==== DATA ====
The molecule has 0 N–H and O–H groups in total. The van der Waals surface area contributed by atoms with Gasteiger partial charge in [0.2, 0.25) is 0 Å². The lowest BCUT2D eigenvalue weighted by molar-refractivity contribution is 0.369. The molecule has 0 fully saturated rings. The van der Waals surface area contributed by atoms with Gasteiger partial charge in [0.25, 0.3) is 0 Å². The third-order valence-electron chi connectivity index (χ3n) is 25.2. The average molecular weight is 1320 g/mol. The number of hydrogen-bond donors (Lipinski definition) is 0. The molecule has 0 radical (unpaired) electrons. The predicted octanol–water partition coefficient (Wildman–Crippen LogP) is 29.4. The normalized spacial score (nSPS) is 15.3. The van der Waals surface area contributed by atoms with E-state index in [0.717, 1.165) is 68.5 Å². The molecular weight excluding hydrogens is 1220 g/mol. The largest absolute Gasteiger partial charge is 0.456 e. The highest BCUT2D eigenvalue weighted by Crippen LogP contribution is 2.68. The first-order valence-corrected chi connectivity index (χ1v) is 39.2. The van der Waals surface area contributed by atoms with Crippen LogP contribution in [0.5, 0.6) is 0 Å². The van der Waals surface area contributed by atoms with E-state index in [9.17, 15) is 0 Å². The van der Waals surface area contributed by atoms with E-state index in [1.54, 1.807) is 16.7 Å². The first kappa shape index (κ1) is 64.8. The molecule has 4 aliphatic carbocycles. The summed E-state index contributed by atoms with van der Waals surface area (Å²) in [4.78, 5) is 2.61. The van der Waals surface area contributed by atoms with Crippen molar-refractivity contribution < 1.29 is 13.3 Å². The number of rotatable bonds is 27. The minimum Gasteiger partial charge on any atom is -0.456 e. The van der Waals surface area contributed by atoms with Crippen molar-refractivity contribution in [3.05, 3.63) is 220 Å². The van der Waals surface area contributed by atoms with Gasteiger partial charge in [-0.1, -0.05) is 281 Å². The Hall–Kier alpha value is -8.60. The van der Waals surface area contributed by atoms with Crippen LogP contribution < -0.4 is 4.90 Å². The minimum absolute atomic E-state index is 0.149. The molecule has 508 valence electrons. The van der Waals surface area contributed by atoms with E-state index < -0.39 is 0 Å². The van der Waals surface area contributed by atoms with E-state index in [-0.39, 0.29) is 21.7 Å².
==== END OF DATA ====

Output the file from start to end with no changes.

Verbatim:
The molecule has 0 N–H and O–H groups in total. The van der Waals surface area contributed by atoms with Gasteiger partial charge in [0.2, 0.25) is 0 Å². The lowest BCUT2D eigenvalue weighted by molar-refractivity contribution is 0.369. The molecule has 0 fully saturated rings. The van der Waals surface area contributed by atoms with Gasteiger partial charge in [0.25, 0.3) is 0 Å². The third-order valence-electron chi connectivity index (χ3n) is 25.2. The average molecular weight is 1320 g/mol. The number of hydrogen-bond donors (Lipinski definition) is 0. The molecule has 0 radical (unpaired) electrons. The predicted octanol–water partition coefficient (Wildman–Crippen LogP) is 29.4. The normalized spacial score (nSPS) is 15.3. The van der Waals surface area contributed by atoms with E-state index in [0.717, 1.165) is 68.5 Å². The molecular weight excluding hydrogens is 1220 g/mol. The largest absolute Gasteiger partial charge is 0.456 e. The highest BCUT2D eigenvalue weighted by Crippen LogP contribution is 2.68. The first-order valence-corrected chi connectivity index (χ1v) is 39.2. The van der Waals surface area contributed by atoms with Crippen LogP contribution in [0.5, 0.6) is 0 Å². The van der Waals surface area contributed by atoms with E-state index in [9.17, 15) is 0 Å². The van der Waals surface area contributed by atoms with E-state index in [1.54, 1.807) is 16.7 Å². The first kappa shape index (κ1) is 64.8. The molecule has 4 aliphatic carbocycles. The summed E-state index contributed by atoms with van der Waals surface area (Å²) in [4.78, 5) is 2.61. The van der Waals surface area contributed by atoms with Crippen molar-refractivity contribution < 1.29 is 13.3 Å². The number of rotatable bonds is 27. The minimum Gasteiger partial charge on any atom is -0.456 e. The van der Waals surface area contributed by atoms with Crippen molar-refractivity contribution in [3.05, 3.63) is 220 Å². The van der Waals surface area contributed by atoms with Gasteiger partial charge in [-0.1, -0.05) is 281 Å². The Hall–Kier alpha value is -8.60. The van der Waals surface area contributed by atoms with Crippen LogP contribution < -0.4 is 4.90 Å². The minimum absolute atomic E-state index is 0.149. The molecule has 508 valence electrons. The van der Waals surface area contributed by atoms with E-state index < -0.39 is 0 Å². The van der Waals surface area contributed by atoms with E-state index in [-0.39, 0.29) is 21.7 Å².